At least one apparent attempt at voter intimidation in Connecticut Tuesday resulted in police being called in to investigate, according to Middletown election officials.
Republican Registrar of Voters Janice Gionfriddo says a man tried to put up posters at a Middletown polling place warning that voters without photo IDs wouldn’t be allowed to vote.
Connecticut law doesn’t require photo identification for voters, and Gionfriddo says poll workers at the Commodore McDonough Elementary School had a confrontation with the man when they tried to remove his posters.
“They took them down and he tried to put them back up,” says Gionfriddo. “This man was being very nasty.” She says poll workers then called Middletown police, but the individual left before the cops arrived.
“He didn’t show up that we know of at any other polling places,” Gionfriddo says. She adds that she doesn’t know who the man was.
Gionfriddo says Middletown officials haven’t yet reported the incident to state elections officials and haven’t heard whether Middletown police were able to track the man down. A spokesperson for the Middletown police failed to respond to several requests for comment Wednesday.
There have been scattered reports from across the nation about alleged attempts at voter intimidation and claims that voters were being asked for photo IDs when none were required by law. Several states recently passed anti-voter fraud laws that critics say were attempts by conservative Republicans to hold down the vote in minority districts, and court challenges blocked several of those laws from taking effect.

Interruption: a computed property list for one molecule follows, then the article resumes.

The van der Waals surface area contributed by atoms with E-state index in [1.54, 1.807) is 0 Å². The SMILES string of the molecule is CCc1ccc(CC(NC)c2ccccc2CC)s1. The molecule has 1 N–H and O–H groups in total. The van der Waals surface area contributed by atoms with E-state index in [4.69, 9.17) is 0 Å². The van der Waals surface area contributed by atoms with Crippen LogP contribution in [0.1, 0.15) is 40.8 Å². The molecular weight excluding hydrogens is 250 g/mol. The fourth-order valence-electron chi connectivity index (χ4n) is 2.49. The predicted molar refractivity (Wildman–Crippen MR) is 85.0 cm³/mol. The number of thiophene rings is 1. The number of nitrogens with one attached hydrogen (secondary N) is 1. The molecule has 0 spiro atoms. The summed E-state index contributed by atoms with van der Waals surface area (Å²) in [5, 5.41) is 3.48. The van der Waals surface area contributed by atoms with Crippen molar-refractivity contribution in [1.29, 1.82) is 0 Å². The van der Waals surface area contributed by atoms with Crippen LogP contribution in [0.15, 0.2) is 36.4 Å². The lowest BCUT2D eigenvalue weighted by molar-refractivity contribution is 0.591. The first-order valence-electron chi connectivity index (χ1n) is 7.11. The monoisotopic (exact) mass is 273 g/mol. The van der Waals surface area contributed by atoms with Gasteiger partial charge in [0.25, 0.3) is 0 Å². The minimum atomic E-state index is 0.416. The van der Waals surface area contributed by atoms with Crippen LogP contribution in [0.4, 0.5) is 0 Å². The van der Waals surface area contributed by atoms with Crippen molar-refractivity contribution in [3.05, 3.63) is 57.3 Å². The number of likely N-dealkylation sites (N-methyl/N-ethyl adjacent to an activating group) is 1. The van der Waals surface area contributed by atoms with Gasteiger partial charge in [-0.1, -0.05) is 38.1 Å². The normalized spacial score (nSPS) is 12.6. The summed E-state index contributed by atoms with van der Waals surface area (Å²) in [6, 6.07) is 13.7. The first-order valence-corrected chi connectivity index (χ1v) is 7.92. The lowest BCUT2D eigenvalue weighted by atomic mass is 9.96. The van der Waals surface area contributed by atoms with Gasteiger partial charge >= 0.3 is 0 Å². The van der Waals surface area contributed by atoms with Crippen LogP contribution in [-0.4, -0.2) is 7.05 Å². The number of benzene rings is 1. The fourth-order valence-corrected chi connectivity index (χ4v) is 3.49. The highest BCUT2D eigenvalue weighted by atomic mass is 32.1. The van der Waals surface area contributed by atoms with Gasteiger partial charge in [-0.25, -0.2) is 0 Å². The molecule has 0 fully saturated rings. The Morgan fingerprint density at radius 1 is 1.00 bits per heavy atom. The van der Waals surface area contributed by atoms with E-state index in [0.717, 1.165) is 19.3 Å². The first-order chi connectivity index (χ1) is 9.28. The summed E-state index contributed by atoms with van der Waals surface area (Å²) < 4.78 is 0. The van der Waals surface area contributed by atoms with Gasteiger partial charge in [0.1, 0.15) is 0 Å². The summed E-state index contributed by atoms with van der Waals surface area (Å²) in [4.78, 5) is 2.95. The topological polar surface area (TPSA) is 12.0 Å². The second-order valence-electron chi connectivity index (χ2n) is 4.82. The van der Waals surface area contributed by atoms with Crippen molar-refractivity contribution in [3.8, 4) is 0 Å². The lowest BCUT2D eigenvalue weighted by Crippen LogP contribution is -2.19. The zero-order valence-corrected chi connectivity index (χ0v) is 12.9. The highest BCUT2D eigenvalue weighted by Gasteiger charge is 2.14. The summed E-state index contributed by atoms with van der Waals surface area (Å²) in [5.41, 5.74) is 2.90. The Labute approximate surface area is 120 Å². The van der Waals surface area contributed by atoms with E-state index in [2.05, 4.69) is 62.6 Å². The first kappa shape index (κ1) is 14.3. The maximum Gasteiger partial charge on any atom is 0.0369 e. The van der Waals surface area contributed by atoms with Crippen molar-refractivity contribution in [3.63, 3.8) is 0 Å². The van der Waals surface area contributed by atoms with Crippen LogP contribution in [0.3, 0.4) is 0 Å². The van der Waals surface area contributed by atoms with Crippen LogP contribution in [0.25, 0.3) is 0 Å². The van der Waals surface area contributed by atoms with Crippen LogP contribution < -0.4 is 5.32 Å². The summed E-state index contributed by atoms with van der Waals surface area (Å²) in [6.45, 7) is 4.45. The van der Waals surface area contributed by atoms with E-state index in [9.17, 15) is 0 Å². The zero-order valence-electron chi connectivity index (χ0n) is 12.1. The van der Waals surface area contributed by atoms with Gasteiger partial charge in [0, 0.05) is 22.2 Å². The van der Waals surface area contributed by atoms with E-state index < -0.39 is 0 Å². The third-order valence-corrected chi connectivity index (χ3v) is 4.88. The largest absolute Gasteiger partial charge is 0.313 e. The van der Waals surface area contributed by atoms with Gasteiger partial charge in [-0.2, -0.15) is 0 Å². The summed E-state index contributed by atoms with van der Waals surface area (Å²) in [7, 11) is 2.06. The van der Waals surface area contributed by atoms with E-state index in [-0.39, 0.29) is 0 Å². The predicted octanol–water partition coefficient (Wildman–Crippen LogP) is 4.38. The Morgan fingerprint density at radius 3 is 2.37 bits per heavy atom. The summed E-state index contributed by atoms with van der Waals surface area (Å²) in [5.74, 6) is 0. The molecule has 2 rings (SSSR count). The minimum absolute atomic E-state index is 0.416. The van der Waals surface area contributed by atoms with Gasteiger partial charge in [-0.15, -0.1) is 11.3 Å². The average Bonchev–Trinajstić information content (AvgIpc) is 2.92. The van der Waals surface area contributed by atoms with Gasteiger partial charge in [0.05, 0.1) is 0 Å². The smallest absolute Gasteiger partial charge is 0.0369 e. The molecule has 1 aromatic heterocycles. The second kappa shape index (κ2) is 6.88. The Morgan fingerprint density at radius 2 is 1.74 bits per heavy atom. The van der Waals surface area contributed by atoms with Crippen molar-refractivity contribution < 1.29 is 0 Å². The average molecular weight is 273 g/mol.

In Connecticut, a voter is asked to provide some form of identification such as an envelope or bill with their name and address, but even if a voter doesn’t have that he or she could still vote by signing an affidavit attesting that they are who they say they are.
Av Harris, a spokesman for the Secretary of the State’s Office, says state officials weren’t aware of the incident in Middletown.
“But we did hear about erroneous signs being put up” at some polling places concerning voter identification requirements, Harris says. There were also complaints that some workers at polling places in Hamden and Willimantic were improperly asking voters for photo IDs.
Harris says state elections officials immediately contact those polling places and “had to reeducate” those poll workers about the fact that photo IDs aren’t mandatory under Connecticut law.
Joshua Foley, a staff attorney with the State Elections Enforcement Commission, says putting up posters at Connecticut polling places with incorrect information about voter IDs “could very well be” a violation of state law.
He says it’s illegal for anyone to attempt to intimidate voters in any way or try to “make it harder for someone to vote.”